Ideology is a Mind Killer

Ideology is a Mind Killer

Saturday, March 21, 2015

Did Ayn Rand Really f*** up my Life? Still Deprogramming from My Objectivism Mental Captivity

By Mel Carriere

I have a quote up there on my blog masthead saying that Ideology is Mental Murder, and this adage can be no better argued than from my personal experience deprogramming from the Objectivist brainwashing I went through, beginning at the spiritually vulnerable young age of 17.

I say spiritually because in spite of its stated commitment to rational, "objective" phenomena as the only means of guiding one's existence upon this planet, the Objectivist philosophy is indeed a religion, with its own set of inflexible dogma that it enforces as rigidly as the Grand Inquisitor sending heretics off to burn at the stake.

Ayn Rand and her philosophy began to worm its way into my psyche from a very young age.  When I was about five years old a friend of my Mother gave her a copy of Atlas Shrugged as a birthday present.  My mother never read it, and perhaps I should have followed her lead.  At any rate, I used to stare at this big thick book on the shelf, and being a budding geographer I yearned to pull it down from there and have a peek.   When I finally defied the segregation rules in my household that separated the big people books from the little people books, I was confused when I didn't find a single map within its seemingly infinite pages.  But rather than losing interest I became even more intrigued, the mystery of this "Atlas" that contained no maps continuing to tickle my curiosity throughout my youth.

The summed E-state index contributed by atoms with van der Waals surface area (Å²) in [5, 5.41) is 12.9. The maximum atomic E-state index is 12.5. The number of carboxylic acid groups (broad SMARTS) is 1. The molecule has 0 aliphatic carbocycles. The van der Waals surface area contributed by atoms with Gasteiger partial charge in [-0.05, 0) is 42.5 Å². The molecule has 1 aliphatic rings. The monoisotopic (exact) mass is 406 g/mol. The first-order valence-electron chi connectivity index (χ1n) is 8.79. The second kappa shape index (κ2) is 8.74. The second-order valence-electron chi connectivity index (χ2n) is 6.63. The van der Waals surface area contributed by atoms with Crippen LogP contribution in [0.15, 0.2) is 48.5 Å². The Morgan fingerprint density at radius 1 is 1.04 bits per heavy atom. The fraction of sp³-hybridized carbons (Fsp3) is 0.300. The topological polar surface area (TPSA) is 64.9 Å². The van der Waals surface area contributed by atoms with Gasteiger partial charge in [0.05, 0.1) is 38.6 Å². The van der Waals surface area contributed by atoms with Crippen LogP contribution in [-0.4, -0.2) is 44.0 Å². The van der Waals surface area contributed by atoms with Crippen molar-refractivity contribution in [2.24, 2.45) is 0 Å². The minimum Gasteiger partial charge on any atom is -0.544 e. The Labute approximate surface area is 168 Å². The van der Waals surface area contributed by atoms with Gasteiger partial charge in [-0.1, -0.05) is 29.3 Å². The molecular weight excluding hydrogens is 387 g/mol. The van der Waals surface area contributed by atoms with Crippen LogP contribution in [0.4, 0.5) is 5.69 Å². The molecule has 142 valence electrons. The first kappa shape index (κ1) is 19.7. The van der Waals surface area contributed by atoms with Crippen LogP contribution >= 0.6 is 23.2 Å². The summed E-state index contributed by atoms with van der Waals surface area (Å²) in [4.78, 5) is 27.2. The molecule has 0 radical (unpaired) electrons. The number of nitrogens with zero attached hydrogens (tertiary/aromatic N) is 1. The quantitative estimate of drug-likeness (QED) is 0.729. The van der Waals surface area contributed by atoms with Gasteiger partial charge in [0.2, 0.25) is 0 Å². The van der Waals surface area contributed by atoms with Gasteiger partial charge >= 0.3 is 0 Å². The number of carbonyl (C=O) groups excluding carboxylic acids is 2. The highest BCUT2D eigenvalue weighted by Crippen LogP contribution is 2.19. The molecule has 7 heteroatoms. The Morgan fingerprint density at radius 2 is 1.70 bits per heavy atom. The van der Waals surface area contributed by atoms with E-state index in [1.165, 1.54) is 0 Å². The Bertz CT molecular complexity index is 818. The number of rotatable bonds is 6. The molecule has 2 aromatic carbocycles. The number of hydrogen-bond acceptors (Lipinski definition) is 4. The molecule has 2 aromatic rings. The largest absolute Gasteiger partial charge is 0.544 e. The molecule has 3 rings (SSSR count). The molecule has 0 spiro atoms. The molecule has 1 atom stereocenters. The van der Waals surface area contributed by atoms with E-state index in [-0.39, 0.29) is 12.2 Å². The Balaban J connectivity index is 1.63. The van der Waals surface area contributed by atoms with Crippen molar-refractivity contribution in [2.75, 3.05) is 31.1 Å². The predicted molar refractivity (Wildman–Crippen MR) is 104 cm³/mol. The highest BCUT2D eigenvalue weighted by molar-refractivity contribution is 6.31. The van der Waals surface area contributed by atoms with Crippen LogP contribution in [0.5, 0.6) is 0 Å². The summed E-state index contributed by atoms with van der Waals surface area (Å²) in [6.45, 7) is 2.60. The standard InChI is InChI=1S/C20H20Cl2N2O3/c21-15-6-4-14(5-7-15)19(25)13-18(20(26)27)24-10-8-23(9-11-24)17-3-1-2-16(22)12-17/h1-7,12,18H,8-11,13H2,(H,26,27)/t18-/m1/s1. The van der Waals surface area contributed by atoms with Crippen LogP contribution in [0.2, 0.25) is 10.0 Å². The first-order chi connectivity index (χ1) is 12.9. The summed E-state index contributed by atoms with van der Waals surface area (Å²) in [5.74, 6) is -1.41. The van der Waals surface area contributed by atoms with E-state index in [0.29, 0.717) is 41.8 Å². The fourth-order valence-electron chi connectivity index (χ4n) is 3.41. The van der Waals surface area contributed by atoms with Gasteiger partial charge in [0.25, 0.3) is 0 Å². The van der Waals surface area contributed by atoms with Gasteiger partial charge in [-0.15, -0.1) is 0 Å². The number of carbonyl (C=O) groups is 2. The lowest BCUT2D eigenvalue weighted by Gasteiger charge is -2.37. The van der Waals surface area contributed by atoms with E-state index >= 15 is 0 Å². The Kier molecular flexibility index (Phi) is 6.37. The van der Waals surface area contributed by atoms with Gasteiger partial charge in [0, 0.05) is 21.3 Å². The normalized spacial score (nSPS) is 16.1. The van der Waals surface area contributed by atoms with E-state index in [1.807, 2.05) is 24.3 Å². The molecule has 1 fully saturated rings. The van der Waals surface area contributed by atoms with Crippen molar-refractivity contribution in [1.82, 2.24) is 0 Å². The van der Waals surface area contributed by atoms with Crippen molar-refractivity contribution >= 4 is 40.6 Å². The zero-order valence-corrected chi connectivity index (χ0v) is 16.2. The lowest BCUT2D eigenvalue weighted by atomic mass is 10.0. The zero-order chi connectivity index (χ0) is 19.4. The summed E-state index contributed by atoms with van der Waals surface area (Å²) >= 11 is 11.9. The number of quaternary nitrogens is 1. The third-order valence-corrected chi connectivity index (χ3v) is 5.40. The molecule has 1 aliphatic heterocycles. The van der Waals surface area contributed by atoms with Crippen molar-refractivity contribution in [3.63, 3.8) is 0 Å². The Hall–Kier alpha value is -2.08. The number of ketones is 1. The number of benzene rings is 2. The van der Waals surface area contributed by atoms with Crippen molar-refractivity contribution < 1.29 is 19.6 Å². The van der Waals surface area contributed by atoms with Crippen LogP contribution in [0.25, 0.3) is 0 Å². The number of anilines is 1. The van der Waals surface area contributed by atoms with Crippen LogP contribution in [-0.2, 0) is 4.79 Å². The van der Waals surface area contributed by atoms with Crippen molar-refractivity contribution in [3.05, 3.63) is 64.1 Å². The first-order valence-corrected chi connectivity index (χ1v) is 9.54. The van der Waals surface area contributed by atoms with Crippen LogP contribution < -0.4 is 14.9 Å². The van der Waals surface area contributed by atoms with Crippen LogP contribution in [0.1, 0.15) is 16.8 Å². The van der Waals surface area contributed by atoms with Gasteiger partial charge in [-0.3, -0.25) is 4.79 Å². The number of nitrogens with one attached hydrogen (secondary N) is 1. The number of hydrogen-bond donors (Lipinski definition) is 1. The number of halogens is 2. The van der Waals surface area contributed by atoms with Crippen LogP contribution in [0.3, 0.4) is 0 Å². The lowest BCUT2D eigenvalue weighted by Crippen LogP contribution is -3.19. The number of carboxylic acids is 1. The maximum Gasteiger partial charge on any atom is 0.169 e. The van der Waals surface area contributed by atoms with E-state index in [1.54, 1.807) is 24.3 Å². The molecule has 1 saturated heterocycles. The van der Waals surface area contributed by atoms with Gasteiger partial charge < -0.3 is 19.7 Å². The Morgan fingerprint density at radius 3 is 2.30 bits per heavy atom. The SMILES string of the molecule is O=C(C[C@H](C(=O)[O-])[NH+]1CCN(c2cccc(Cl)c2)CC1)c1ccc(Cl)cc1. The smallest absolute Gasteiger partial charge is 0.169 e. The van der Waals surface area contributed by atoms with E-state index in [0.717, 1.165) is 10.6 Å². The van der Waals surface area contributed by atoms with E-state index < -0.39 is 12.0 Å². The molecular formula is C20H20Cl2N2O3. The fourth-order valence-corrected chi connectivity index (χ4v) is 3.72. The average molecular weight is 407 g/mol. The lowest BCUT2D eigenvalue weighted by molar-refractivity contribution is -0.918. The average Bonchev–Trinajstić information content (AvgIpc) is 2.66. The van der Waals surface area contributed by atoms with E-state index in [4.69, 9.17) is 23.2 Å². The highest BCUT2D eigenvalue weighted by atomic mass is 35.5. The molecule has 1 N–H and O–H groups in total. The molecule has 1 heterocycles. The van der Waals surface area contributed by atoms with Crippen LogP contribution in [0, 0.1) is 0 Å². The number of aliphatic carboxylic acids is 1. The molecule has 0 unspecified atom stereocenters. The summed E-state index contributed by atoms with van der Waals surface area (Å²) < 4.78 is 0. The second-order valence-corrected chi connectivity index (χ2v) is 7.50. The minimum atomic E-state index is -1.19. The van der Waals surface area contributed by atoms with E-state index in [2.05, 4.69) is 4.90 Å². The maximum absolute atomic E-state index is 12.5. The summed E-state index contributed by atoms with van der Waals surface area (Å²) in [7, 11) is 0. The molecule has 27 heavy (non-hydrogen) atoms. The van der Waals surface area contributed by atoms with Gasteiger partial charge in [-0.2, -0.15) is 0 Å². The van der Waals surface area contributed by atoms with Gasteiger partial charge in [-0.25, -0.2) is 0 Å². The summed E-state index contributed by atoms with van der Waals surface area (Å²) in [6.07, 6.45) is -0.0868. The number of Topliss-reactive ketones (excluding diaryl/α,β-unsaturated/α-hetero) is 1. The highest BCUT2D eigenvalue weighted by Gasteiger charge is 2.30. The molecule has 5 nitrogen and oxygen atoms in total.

When I was about 15, a college age friend I was talking books with told me that Atlas Shrugged was not an atlas at all.  It was a novel, she said, and one of her favorites.  Fancy that!  The mystery being solved I finally attempted to read it, and managed to plod through about 200 pages before surrendering to my attention deficit and giving up.  ADHD is not always a bad thing; perhaps if I would have retained this short literary attention span my life may have turned out better.

I am not exactly sure what it was, but when I was 17 something reawakened my desire to read the 1,200 page epic.  Perhaps I was spurned on by the same psychological forces that made me decide to run a marathon at age 47.  That marathon medal looks really good hanging on the wall, maybe I thought I would impress my friends by bragging about how I had conquered Atlas Shrugged, the literary equivalent of 26.2.  By this time I was a much more disciplined reader and I made it through to the end.

As thoroughly as St. Paul when he had his blinding vision on the road to Damascus, I was an instant convert.  My life changed immediately, in both negative and positive ways.  On the positive side, I was no longer satisfied with mediocrity.  All of Ayn Rand's "men and women of the mind," as she describes them, were dogged overachievers, so I used them as my example.  My grades improved and I got straight As my senior year in High School (Not that it did me any good, my Dad kicked me out and I joined the Navy anyway).  I also became an extremely hard worker, trying to model my work ethic around the Randian rags to riches characters I read about in "Shrugged," such as steel mill magnate Hank Reardon.